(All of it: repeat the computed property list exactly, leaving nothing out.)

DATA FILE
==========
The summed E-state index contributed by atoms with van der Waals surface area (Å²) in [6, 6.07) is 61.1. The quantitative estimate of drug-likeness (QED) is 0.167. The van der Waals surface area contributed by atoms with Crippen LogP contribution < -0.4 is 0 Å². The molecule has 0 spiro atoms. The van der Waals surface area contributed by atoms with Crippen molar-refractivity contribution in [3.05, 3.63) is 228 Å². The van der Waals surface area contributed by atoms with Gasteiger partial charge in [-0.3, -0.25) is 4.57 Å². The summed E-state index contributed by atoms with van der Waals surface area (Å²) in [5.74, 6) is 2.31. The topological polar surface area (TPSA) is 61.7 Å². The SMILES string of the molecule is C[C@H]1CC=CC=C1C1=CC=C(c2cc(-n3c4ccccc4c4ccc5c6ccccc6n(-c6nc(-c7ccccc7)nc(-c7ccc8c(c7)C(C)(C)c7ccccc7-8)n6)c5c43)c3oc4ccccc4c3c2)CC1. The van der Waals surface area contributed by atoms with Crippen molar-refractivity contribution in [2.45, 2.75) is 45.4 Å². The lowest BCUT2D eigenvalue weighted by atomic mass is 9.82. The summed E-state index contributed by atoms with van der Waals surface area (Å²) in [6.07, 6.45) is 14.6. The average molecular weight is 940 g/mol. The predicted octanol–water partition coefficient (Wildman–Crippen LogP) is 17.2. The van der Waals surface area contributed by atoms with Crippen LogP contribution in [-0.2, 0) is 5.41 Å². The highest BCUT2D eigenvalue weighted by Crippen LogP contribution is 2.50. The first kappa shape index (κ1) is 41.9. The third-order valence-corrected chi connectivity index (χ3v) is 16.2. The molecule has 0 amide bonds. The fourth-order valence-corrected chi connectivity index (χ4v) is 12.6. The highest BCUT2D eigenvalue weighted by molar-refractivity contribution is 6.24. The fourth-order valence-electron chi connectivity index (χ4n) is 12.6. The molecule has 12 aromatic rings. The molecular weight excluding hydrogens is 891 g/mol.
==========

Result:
The summed E-state index contributed by atoms with van der Waals surface area (Å²) in [6, 6.07) is 61.1. The quantitative estimate of drug-likeness (QED) is 0.167. The van der Waals surface area contributed by atoms with Crippen LogP contribution < -0.4 is 0 Å². The molecule has 0 spiro atoms. The van der Waals surface area contributed by atoms with Crippen molar-refractivity contribution in [3.05, 3.63) is 228 Å². The van der Waals surface area contributed by atoms with Gasteiger partial charge in [-0.3, -0.25) is 4.57 Å². The summed E-state index contributed by atoms with van der Waals surface area (Å²) in [5.74, 6) is 2.31. The topological polar surface area (TPSA) is 61.7 Å². The SMILES string of the molecule is C[C@H]1CC=CC=C1C1=CC=C(c2cc(-n3c4ccccc4c4ccc5c6ccccc6n(-c6nc(-c7ccccc7)nc(-c7ccc8c(c7)C(C)(C)c7ccccc7-8)n6)c5c43)c3oc4ccccc4c3c2)CC1. The van der Waals surface area contributed by atoms with Crippen molar-refractivity contribution in [2.45, 2.75) is 45.4 Å². The lowest BCUT2D eigenvalue weighted by atomic mass is 9.82. The summed E-state index contributed by atoms with van der Waals surface area (Å²) in [6.07, 6.45) is 14.6. The average molecular weight is 940 g/mol. The predicted octanol–water partition coefficient (Wildman–Crippen LogP) is 17.2. The van der Waals surface area contributed by atoms with Crippen LogP contribution in [-0.2, 0) is 5.41 Å². The highest BCUT2D eigenvalue weighted by Crippen LogP contribution is 2.50. The first kappa shape index (κ1) is 41.9. The third-order valence-corrected chi connectivity index (χ3v) is 16.2. The molecule has 0 amide bonds. The fourth-order valence-corrected chi connectivity index (χ4v) is 12.6. The highest BCUT2D eigenvalue weighted by molar-refractivity contribution is 6.24. The fourth-order valence-electron chi connectivity index (χ4n) is 12.6. The molecule has 12 aromatic rings. The molecular weight excluding hydrogens is 891 g/mol.